Elementary and Secondary Education Act Reauthorization
Last Thursday, the Senate passed its version of the Elementary and Secondary Education Act (ESEA) – the Every Child Achieves Act (S. 1177) – by an 81-17 vote. The bill will now move to conference with the House’s ESEA bill – the Student Success Act (H.R. 5) – which passed out of that chamber on July 8. Senate Health, Education, Labor and Pensions (HELP) Committee Chairman Lamar Alexander (R-TN) stated that he plans to work with House Education and the Workforce Committee Chairman John Kline (R-MN) this week to create a schedule for the conference process, which is excepted to take several weeks with the goal of getting a final bill to the President to sign in the fall. Conferees will most likely be members of the two education committees.
While many advocates were quick to praise the Senate’s passage of the Every Child Achieves Act, there were a number of stakeholders, particularly civil rights groups, that expressed concerns that the Senate’s bill did not go far enough in its provisions on accountability and interventions for low-performing schools. Department of Education Secretary Arne Duncan also expressed similar concerns when he applauded the Senate’s passage of the bill by saying that it still falls short because it does not require interventions for low-performing schools or create policies that would ensure that resources are going to the schools that need them the most. Many of these groups are hoping to convince lawmakers to make changes on these issues as the House and Senate work out the differences between their two bills in conference.
Higher Education Act Reauthorization
Last week, Senate HELP Committee Chairman Alexander spoke at an event at the American Enterprise Institute and shared that the Committee will turn its attention to the reauthorization of the Higher Education Act (HEA) very shortly now that it has completed its work on ESEA. The Chairman noted that he will work with Senate HELP Committee Ranking Member Patty Murray (D-WA) to have a draft bill for the committee and education stakeholders to review in September. Chairman Alexander also indicated that he is pushing for a committee markup by October, but this timeline could easily be pushed back.
In addition to laying out the timeline for HEA this fall, Chairman Alexander reiterated many of his previously stated goals for the reauthorization legislation at the AEI event. He noted the importance of (1) ending overregulation of institutions of higher education; (2) improving the accreditation process; (3) finding ways to ensure that institutions share the financial risk; and (4) collecting and disseminating important and non-duplicative data.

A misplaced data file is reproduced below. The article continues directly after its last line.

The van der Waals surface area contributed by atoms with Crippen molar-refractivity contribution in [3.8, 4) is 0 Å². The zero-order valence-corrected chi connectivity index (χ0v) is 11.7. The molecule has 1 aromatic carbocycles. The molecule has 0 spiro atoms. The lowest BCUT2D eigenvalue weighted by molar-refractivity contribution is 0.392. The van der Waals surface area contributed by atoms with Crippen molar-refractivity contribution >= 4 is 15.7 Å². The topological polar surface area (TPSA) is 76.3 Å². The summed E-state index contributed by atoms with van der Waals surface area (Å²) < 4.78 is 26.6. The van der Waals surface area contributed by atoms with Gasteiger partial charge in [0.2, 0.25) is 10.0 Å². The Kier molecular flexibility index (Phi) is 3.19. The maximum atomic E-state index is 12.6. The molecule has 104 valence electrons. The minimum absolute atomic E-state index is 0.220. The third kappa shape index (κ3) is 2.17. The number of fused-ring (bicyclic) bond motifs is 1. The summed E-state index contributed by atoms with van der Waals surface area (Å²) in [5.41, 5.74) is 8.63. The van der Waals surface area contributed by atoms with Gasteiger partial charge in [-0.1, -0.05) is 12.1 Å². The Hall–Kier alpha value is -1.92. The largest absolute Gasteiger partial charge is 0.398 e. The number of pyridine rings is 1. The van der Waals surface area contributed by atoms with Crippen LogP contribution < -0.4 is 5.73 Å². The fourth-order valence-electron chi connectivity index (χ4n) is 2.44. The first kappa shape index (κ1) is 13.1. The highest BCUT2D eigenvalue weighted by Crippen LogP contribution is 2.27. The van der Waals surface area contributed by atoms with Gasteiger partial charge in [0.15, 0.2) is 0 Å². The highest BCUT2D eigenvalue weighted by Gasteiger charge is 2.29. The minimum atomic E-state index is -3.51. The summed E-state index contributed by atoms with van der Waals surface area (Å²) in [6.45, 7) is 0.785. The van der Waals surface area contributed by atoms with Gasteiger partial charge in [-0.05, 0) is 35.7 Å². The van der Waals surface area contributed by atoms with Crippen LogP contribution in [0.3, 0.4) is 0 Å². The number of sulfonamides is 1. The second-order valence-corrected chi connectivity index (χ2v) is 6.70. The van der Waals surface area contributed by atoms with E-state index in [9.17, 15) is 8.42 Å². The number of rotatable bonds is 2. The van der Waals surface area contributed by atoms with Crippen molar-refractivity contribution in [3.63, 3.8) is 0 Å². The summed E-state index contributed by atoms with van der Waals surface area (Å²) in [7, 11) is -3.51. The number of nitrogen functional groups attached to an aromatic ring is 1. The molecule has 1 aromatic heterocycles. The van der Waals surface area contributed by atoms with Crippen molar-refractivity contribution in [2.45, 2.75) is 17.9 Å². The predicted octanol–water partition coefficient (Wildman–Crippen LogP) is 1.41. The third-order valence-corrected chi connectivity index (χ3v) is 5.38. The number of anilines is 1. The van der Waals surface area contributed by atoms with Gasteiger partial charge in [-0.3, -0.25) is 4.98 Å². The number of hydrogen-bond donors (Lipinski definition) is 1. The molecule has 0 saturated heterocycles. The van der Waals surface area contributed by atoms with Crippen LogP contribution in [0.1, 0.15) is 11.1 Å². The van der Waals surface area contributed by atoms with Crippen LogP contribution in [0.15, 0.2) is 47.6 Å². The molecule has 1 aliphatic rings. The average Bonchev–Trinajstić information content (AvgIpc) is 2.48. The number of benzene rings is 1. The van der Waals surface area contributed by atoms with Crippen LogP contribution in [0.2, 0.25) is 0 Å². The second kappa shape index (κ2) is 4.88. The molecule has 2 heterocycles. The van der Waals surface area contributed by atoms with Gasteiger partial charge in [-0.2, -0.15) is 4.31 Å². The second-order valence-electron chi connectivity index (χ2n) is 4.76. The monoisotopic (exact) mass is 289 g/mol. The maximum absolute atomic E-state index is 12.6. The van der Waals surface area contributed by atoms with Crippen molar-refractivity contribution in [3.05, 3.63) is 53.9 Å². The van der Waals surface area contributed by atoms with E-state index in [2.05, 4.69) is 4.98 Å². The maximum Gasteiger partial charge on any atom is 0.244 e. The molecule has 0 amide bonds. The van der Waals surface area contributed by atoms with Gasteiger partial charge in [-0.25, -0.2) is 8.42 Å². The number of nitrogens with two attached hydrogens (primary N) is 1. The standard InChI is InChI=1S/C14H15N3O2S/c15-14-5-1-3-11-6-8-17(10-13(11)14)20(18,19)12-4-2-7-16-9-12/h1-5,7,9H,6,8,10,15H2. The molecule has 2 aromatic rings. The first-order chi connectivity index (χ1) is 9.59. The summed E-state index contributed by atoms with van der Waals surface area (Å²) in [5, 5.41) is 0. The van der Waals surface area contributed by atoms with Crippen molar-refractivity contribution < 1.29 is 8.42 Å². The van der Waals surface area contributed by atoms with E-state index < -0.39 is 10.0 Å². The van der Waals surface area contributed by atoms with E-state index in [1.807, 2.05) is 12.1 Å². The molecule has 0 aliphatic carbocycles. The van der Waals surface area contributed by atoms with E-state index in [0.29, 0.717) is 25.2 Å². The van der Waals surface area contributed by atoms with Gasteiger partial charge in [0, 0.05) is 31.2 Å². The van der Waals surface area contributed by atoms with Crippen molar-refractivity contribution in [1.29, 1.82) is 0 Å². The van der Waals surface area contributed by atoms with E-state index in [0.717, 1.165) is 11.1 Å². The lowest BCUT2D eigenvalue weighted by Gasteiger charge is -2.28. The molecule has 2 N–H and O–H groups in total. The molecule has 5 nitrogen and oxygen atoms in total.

Need-Based Educational Aid Act
Last Tuesday, July 14, the Senate unanimously passed S.1482, the Need-Based Educational Aid Act of 2015, which would “improve and reauthorize provisions relating to the application of the antitrust laws to the award of need-based educational aid.” Specifically, the bill reauthorizes the antitrust tax exemption in Section 568 of the Improving America’s Schools Act of 1994 for colleges who practice need-blind admissions. The legislation would allow these colleges to collaborate on the financial aid formulas they use for determining how much students admitted on a need-blind basis can pay to attend. This will be the third reauthorization of this exemption, which is set to expire this September. Senators Chuck Grassley (R-IA) and Patrick Leahy (D-VT) were the original cosponsors of the bill.
The House is also moving forward with its version of the legislation, which was marked up on July 8 by the Judiciary Committee with no amendments.
This Week’s Hearings:
- Tuesday, July 21: The Senate Finance Committee will mark up a bill that would extend certain expired tax provisions, including the teacher tax credit.
- Wednesday, July 22: The Senate Health, Education, Labor and Pensions Committee will hold a hearing titled “Reauthorizing the Higher Education Act: Exploring Barriers and Opportunities within Innovation.”